• Inflation in Singapore eased to 4% in Aug (Jul: 4.1%), the lowest since Jan 2022; while food and household durables costs moved lower (to 4.8% and 5.1% respectively), transport and healthcare became more expensive (4.8% and 4.3%). Core inflation moved to 3.4% (Jul: 3.8%), the lowest since Apr 2022.
  • Singapore’s industrial production fell by 10.5% mom and 12.1% yoy in Aug (Jul: -1.1% yoy). This was the 11th straight month of yoy decline, and the sharpest decline since Nov 2019, largely owing to the fall in electronics output (-20% yoy vs Jul’s 5.1%).

Bottom line: The US Federal government shutdown was avoided for the time being – the short-term funding bill enables the government to remain open through November 17. However, the increased political bickering and dysfunctional politics suggests that more is to come before year-end. Looking ahead this week, the US jobs report is expected to show signs of a hiring slowdown, and will offer insights to Fed’s next move (deceleration in jobs lower the chances of another rate hike). With oil prices inching closer to the USD 100-mark, the meeting of the OPEC+ panel (Joint Ministerial Monitoring Committee) this week will be watched closely: it is unlikely that the current policy will be changed. Meanwhile, signs of current oil demand can be gauged from China’s Golden Week holidays, which usually sees a surge in domestic and international travel. 

Regional Developments

  • Bahrain’s imports grew by 3% yoy to BHD 534mn (USD 1.416bn) in Aug, with China ranking first (BHD 78mn), Australia (BHD 48mn) and Brazil (BHD 47mn). Exports of national origin plunged by 22% yoy to BHD 324mn: Saudi, UAE and US were the main destinations. Re-exports increased by 8% to BHD 70mn.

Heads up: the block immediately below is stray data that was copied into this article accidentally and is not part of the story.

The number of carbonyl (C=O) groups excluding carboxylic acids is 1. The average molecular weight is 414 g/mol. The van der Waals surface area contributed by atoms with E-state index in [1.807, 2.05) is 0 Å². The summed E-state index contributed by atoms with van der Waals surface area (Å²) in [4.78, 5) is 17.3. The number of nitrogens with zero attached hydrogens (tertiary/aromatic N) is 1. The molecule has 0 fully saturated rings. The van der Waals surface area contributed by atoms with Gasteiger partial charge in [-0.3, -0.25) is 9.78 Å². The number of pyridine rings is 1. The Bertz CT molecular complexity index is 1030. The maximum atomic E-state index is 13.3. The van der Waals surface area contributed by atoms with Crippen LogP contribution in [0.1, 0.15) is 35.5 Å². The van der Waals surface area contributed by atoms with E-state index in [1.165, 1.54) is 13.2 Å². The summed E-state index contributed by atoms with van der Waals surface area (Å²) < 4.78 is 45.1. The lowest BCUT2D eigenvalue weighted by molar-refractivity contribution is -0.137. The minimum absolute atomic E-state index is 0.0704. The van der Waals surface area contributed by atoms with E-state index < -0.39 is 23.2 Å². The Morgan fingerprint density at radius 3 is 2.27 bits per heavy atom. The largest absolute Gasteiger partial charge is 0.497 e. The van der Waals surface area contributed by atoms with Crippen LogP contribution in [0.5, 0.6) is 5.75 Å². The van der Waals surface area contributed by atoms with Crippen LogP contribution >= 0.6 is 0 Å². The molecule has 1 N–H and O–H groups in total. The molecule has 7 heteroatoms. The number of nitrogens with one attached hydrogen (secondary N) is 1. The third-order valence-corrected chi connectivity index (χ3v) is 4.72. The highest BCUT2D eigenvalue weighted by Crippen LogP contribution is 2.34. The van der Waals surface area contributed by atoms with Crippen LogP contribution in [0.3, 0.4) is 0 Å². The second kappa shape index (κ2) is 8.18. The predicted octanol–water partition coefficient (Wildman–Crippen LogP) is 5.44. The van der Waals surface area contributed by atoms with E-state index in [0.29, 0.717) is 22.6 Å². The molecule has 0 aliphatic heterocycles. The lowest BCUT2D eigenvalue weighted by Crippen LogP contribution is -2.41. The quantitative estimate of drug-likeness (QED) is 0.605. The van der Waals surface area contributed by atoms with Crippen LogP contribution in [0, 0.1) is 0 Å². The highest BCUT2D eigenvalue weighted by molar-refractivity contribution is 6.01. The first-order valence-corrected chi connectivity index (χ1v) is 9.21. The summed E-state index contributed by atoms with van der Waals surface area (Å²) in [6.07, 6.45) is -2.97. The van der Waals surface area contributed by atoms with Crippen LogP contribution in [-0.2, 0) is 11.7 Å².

• Domestic debt issued by Egypt’s government touched EGP 4.67trn (USD 151bn) in Aug, according to the ministry of finance. Treasury bills formed the bulk (EGP 2.449trn), followed by treasury bonds (EGP 2.25trn).
  • Money supply (M2) in Egypt rose by 24.381% yoy to EGP 8.468trn (USD 274.49bn) in Aug, according to the central bank. Net foreign assets deficit narrowed by EGP 24.9bn to a negative EGP 801.3bn in Aug.
  • At the AIIB annual meetings last week, Egypt’s PM stated that EGP trillions had been invested in building infrastructure to support growth while also disclosing that AIIB’s investment portfolio in Egypt amounts to USD 1.3bn. Separately, the finance minister reiterated plans to boost private sector’s role in increasing economic activity to 65% in the medium term.
  • Egypt launched an international bidding round for oil and gas exploration in 23 open blocks last week.
  • Iraq’s transport adviser to the PM revealed that the 30-km railway link between Iraq and Iran could be completed within 18 months: it would largely be for pilgrims’ transportation.
  • The Central Bank of Kuwait announced that a questionnaire to calculate PMI had been developed, and initial results would be available for internal use from Oct (and will remain so in the pilot phase, 6 months).
  • Crude oil exports from Kuwait to Japan fell by 51.2% yoy to 4.68mn barrels |(or 151k barrels per day) in Aug. The nation is Japan’s 3rd biggest oil provider (behind UAE and Saudi Arabia at 1.15mn bpd and 899k bpd respectively).
  • Kuwait’s exports to the EU stood at EUR 3.5bn and imports were EUR 5.5bn last year. In the Jan-Jul 2023 period, exports to the EU from Kuwait jumped to EUR 3.16bn: mineral fuels, lubricants and related materials formed the bulk of exports to the EU.
  • Inflation in Lebanon jumped to 230% yoy in Aug (and up 1% mom), staying above 100% for the 38th month in a row. Prices were driven up by food (274% yoy), housing & utilities (233%), healthcare (235%) and transport (231%). As cash dollarisation increases, LBP will depreciate further, thereby keeping inflation high.
  • Oman’s GDP grew by 2.1% yoy in H1 2023, supported by non-oil sector activity (2.1%) alongside the oil sector (1.4%). The Minister of Economy also revealed that the size of public debt declined to about 37% of GDP.